November 23, 2004

The Politics of Architecture

Category: Politics — Biella @ 5:54 pm

Yesterday, I headed to the Business School’s new “home” an architectural wonder built on the corner of 58th and Woodlawn. The building is stunning, a purely absorbing wonder largely because of an obscenly huge atrium that leaves no doubt about the weather outside and the shape of the clouds. I can’t wait to go there during a massive Chicago snow storm.

Along with the starkly stunning architecutre, using this building reminds me of flying first class. The extravagent perks are everwhere: a gracious dining hall, a rec room with multiple pool tables, security guards wearing spiffy maroon coats and equipped with the latest walkie-talkie technology, parking for the profs, wireless throughout the building, some insane antique piece of furniture that serves no purpose except to give a sense of tradition and time to this otherwise postmodern structure, and my favorite, tons of indoor plants, including bromeliads by the hundreds. Really pretty bormeliads.

Now, in this day and age of the “service economy” the “B-school” students are a little closer to customers than students. They pay out of the roof so it is no surprise the roof in thier new building is so high and the accoutrements so lavish.

But there is still something that bothers me about the surplus of elegance, of resources of this building in relation to the rest of the university. Spatially, it inscribes the reality of the assymetries of value in our universities, which also are almost direct mirror reflection of broader social assymetries and social values. That is while U of C has some motto “Let knowledge grow from more to more; and so be human life enriched” some types of knowledge makers clearly are able to command pretty flowers and glass ceilings in a way that others can’t.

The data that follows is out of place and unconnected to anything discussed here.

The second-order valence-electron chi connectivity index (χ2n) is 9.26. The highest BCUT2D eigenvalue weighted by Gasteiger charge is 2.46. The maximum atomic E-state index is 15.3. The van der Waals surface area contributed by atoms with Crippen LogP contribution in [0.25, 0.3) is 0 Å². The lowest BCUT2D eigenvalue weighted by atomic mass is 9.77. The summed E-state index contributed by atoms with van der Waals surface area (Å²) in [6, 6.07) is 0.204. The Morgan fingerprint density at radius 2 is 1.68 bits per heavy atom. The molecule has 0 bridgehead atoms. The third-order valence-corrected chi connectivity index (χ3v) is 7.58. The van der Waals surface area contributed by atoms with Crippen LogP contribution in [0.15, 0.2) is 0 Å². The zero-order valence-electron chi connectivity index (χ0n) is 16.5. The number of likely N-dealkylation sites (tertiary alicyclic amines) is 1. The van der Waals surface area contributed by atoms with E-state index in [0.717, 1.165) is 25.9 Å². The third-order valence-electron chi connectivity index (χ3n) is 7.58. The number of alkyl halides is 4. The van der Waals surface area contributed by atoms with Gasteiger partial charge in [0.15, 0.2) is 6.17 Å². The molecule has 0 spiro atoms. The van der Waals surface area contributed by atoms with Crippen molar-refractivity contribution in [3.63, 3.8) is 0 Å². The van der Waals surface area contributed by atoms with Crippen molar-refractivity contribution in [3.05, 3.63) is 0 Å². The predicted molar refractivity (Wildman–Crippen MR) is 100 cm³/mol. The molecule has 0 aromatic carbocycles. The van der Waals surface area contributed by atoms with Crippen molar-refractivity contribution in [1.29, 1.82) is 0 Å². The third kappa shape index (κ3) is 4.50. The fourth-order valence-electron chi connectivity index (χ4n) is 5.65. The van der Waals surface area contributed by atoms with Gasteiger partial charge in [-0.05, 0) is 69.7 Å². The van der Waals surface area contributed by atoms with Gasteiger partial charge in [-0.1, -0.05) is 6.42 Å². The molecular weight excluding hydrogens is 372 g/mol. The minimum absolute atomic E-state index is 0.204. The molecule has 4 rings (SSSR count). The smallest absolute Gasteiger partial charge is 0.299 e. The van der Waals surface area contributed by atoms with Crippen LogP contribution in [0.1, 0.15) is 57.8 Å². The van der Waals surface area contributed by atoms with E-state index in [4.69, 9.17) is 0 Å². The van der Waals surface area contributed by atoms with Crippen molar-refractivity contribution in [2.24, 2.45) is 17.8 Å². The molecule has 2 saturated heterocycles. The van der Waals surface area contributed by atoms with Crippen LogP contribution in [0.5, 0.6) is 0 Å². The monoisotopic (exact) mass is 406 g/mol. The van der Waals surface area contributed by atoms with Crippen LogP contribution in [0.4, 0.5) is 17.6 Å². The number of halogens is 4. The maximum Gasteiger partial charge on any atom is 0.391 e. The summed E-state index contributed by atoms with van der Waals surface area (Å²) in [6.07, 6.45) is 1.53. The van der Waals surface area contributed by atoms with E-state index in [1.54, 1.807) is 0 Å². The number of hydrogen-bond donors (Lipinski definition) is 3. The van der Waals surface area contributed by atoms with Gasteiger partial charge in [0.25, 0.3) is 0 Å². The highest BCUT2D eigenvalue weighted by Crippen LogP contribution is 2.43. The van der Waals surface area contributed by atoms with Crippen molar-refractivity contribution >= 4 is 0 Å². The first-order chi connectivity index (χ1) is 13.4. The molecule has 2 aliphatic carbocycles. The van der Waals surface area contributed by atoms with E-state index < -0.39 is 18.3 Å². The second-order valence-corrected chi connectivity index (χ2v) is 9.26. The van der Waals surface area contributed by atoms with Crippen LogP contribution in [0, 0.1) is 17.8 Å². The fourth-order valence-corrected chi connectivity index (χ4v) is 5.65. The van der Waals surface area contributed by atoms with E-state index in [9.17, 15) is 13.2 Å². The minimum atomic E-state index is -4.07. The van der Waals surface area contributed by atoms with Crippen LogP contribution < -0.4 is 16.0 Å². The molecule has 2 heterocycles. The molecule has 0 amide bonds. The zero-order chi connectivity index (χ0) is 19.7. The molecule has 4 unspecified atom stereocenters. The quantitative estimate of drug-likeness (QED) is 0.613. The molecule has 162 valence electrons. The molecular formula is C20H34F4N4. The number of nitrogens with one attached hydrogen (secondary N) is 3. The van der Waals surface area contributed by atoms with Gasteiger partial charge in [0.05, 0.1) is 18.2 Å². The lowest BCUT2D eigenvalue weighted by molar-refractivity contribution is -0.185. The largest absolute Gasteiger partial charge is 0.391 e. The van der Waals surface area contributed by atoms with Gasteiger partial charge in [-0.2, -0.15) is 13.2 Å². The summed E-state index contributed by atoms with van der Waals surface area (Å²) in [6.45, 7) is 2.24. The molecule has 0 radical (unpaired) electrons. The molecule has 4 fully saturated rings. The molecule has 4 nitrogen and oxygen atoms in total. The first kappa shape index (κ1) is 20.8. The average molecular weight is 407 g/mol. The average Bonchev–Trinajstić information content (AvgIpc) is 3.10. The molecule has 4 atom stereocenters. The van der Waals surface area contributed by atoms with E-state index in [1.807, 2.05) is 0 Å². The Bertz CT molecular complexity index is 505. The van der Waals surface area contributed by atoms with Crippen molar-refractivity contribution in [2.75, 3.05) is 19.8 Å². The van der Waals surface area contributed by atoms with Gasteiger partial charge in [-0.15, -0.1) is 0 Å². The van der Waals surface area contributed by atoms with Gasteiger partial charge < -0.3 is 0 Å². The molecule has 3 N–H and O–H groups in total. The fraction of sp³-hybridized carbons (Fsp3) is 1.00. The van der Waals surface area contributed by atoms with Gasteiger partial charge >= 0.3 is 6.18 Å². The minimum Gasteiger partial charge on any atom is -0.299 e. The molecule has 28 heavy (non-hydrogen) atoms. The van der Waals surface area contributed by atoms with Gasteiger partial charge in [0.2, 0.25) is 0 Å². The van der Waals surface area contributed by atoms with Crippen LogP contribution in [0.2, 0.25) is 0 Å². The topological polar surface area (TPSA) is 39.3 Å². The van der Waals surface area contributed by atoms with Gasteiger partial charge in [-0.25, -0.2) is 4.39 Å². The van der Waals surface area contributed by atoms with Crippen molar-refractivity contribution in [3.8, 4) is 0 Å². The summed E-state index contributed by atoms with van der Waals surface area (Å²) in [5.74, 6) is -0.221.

Now again the b-students are more like b-customers. They pay and I and many PhD student don’t (though some do as do most of the terminal masters students). At this time, everyone is allowed in so the perks are there to be most shared (though I am not sure if this will last or if the wireless netwokr is open to all).

I also realize the University as a whole is spending a huge amount of money to spruce up the campus and bulk up our resources. Already they have built a new gym, parking lot, hospital wings. But really the GSB buidling takes the cake. They can add the golden touch because they are awash in resources given business school alumni are awash in resources.

What I find so interesting is not really the fact of assymetry but its presentation. There was once a day in which the b-school was smaller, less important. And it also seems there was once a time when the ideology of “valuing all” types of knowledge may have still been ideological but closer to its message. Ideology I think still comes in degrees.

And I know there was never an Eden, a time when the University was impervious to the reality of market forces. After all the University was established by one of the captains of the industry, John Rockefeller and then home to Milton Friedman’s free market fundamentalism. It has in different decades been strangled by the market. All private universities are quite beholden to the broader economy..

But ideology through the ages does not act with the same force. It is now acceptable to accept the assymetries and to even relish in them.. We accept them as fact: some of us get to fly first class, others don’t.

And though in some ways I am clearly bothered by this (I am after all writing about it) I am not entirely sure if this is a bad thing. Sometimes I think like the GSB glass architecture, such clarity is something that can maybe lead to some critical kernel… But necessary and what seems totally absent is more public discussion about the “future” of the University given real market demands and assymetries in funding. How if at all is money redistributed? At what point does the b-school evince such wealth and command of resources that it takes a life of its own, away from the larger “community? But at this time the only think that is speaking is the architecture…

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